Altar Call – Opelika-Auburn News

Walter Albritton

June 13, 2004


A messy desk a good sign of competence and skill


      I hate a clean, organized desk. On rare occasions, I had one while working at Trinity Church in Opelika. My colleagues were always stunned to see it, but those who knew me best knew where my stuff was. They knew I had jammed it all into my desk drawers.

          My friend, Earl Ballard, was my inspiration. His desk was always neatly organized. I hated it. Yet every time I saw his desk, I felt guilty about the piles on my own desk. The guilt would build up until, at least twice a year, I would go to work early and clear my desk. Then I would ask Earl to come over for coffee so he could admire it.

          I waited in vain for a complement but seldom got one. I finally figured out why. Earl was so used to a clean desk that he took it for granted that a brilliant pastor would have a neat desk. At least some of the time, I tried to prove he was right.

          Earl was a good man to have on your team. He was a good judge of people. No one, however, is perfect, and I found Earl’s judgment flawed when it came to messy desks. He would say, “A messy desk indicates a cluttered mind. A neat desk suggests the person is well organized.” It was after such a conversation that I would clean off my desk, sometimes taking my stuff home in several plastic grocery bags.

          I had a good laugh recently while visiting Earl’s office. He had no idea why. His desk was cluttered with little piles of stuff. Even though his piles were somewhat organized, his desk lacked the usual neat appearance of the old days. My glee turned to sadness, however, by the thought that perhaps I had more influence on Earl than I had imagined.

          My own philosophy is that a messy desk is a sign of a hard working person with great creativity. It takes a lot of skill to find something on my desk. I have piles everywhere but I know what pile to look in when I need to find something. Only a person with my kind of competence could find a lost document as quickly as I can. With me, hope springs eternal; nothing is ever lost. It is here somewhere, so I keep rambling until it shows up.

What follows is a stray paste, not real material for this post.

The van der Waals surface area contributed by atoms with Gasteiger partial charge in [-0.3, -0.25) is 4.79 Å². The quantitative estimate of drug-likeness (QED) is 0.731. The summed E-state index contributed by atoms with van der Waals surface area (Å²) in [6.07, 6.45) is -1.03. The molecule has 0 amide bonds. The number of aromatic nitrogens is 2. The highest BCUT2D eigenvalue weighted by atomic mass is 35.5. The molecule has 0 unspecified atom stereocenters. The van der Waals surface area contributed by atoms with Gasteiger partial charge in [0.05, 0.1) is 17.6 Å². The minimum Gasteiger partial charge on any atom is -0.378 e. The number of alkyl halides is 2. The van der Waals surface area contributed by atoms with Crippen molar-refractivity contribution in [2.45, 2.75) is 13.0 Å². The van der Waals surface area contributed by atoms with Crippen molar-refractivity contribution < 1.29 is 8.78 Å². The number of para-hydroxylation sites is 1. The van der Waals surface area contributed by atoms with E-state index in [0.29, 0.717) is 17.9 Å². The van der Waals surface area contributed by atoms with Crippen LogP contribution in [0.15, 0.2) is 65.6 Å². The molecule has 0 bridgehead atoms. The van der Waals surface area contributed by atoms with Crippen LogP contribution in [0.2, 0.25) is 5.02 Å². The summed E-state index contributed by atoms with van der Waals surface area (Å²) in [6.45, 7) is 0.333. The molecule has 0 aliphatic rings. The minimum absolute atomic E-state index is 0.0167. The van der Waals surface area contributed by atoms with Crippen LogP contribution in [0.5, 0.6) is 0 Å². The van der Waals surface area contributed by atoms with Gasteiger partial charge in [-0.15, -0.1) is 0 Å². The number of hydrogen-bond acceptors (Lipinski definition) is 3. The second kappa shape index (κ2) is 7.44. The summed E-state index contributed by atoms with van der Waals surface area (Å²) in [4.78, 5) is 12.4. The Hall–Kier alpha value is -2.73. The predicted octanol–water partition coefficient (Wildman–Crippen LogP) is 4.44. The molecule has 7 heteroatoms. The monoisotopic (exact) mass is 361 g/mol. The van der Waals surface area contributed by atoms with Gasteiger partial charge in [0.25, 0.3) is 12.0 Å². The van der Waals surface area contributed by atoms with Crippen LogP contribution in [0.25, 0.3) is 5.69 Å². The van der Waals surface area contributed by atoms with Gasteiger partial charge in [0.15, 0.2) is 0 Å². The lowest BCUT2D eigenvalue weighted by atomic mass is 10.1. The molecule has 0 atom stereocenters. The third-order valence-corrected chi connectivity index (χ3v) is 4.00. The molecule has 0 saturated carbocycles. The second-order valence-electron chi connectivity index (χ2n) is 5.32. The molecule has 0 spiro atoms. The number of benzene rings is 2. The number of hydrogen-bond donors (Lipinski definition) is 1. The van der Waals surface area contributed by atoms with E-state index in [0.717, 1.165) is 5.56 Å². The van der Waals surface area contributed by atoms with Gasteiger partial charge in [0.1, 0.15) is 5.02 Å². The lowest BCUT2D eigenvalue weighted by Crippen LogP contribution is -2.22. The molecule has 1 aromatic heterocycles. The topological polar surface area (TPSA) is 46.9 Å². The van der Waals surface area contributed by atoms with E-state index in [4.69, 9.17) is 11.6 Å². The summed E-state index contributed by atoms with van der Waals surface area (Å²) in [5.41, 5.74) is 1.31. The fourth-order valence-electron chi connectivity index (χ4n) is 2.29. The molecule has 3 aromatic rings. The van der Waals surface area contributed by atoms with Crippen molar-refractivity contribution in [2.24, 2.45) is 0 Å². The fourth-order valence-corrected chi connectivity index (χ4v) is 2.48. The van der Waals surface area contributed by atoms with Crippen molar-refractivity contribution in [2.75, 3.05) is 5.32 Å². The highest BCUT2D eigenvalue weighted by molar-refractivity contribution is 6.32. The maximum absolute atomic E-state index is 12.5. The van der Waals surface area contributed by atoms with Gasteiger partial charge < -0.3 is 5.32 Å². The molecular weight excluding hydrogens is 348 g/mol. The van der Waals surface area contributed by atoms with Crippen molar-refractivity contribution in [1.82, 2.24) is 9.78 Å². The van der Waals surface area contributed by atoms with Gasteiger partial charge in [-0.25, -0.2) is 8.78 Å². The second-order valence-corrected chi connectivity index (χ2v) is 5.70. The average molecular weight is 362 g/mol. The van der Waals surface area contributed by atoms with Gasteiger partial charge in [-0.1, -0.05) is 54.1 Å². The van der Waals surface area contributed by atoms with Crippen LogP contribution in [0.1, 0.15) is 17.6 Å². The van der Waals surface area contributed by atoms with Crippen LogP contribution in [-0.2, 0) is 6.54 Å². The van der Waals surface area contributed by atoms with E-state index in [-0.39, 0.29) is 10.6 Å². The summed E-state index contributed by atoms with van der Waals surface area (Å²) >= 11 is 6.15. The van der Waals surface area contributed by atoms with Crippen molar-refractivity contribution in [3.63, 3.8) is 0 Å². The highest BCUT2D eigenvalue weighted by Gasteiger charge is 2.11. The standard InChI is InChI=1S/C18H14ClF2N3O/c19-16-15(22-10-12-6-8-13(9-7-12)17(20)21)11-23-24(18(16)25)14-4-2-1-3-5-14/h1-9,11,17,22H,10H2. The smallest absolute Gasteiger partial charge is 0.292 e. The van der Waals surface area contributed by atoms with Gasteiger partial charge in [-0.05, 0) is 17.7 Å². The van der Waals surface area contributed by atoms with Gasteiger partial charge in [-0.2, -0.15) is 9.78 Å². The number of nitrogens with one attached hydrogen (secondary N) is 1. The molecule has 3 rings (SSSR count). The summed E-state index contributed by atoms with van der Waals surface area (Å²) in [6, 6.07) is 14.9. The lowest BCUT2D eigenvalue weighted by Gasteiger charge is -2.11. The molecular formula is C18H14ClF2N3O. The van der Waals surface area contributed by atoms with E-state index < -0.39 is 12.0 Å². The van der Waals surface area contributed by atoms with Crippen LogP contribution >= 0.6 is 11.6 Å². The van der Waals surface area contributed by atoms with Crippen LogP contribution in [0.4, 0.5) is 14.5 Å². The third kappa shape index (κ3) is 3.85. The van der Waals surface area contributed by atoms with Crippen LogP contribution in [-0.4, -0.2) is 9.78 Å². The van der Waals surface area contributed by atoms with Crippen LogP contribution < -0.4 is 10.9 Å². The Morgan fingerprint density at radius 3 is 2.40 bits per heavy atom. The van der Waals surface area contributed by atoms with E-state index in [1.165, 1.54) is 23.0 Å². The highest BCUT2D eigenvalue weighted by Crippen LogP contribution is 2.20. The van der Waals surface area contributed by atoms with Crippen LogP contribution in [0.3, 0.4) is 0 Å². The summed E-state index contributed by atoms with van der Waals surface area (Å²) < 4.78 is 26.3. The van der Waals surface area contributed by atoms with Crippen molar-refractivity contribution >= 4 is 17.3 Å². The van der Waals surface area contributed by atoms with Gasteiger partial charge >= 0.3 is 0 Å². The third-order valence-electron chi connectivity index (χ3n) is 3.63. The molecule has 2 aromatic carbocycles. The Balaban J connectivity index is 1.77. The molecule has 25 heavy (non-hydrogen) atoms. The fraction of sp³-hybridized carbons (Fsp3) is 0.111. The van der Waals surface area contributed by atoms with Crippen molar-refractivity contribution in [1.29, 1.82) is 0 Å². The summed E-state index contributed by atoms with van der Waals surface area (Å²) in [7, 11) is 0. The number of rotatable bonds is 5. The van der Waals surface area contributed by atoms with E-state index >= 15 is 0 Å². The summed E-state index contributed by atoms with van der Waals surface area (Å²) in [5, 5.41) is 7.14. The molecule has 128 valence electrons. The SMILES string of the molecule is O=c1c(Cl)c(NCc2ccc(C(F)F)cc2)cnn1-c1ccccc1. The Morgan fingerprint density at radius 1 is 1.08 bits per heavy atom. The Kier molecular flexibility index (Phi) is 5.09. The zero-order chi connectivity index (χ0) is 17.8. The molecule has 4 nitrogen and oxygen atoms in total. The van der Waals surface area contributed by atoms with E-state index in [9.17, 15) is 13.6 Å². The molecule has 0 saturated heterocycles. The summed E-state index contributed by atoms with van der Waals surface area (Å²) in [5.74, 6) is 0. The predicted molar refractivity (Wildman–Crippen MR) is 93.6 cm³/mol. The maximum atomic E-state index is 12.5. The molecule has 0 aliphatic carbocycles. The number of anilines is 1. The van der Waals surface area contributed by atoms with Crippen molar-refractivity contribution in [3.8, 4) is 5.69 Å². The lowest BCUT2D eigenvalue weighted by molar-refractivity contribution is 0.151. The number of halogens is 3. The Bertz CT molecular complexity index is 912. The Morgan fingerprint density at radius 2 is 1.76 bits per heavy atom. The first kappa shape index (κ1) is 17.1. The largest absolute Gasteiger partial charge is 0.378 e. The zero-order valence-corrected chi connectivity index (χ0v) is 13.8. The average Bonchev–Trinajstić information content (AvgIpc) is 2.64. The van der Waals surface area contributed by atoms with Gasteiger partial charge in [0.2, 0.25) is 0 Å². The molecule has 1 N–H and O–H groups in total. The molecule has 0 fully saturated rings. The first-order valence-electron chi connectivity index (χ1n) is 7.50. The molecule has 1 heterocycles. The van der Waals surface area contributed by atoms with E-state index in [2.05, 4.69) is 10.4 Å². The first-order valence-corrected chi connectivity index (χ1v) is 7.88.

The best way for me to lose something is to file it. If I file it, I forget where it is filed. The other day I searched for the manual for my riding lawn mower. Since it is a John Deere, I looked under “J.” It was not there. I looked under “M” thinking in vain. I thought perhaps I had filed it under “G” for grass. Finally I looked under “L,” and there it was.

          What brought up the subject of a messy desk was a column in the newspaper this week by Tim Higgins. He told about a new study, which finds that most employers factor in an employee’s level of organization when considering annual reviews and pay increases.

          One company even dispatches workers to look in the car window of an applicant’s car to see if it is clean while the interview is being held. If there is clutter on the car floor, this indicates the applicant does not have organizational skills.

          What a pitiful, disgraceful attitude! Any fool should know that if you want to find a highly skilled, competent, hard working person, you look for a messy desk. The reason is obvious. The person with a neat desk does not really want to work. That is why all that stuff is crammed into the drawers of that neat desk.

          I guess it is good that I am semi-retired. No one comes by my study now to gaze at the piles all around me. However, I want you to know when my wife drops in, I always clean the pile out of my extra chair so she can chat with me for a while.

          Three cheers for the brilliant people who have a messy desk!  + + + +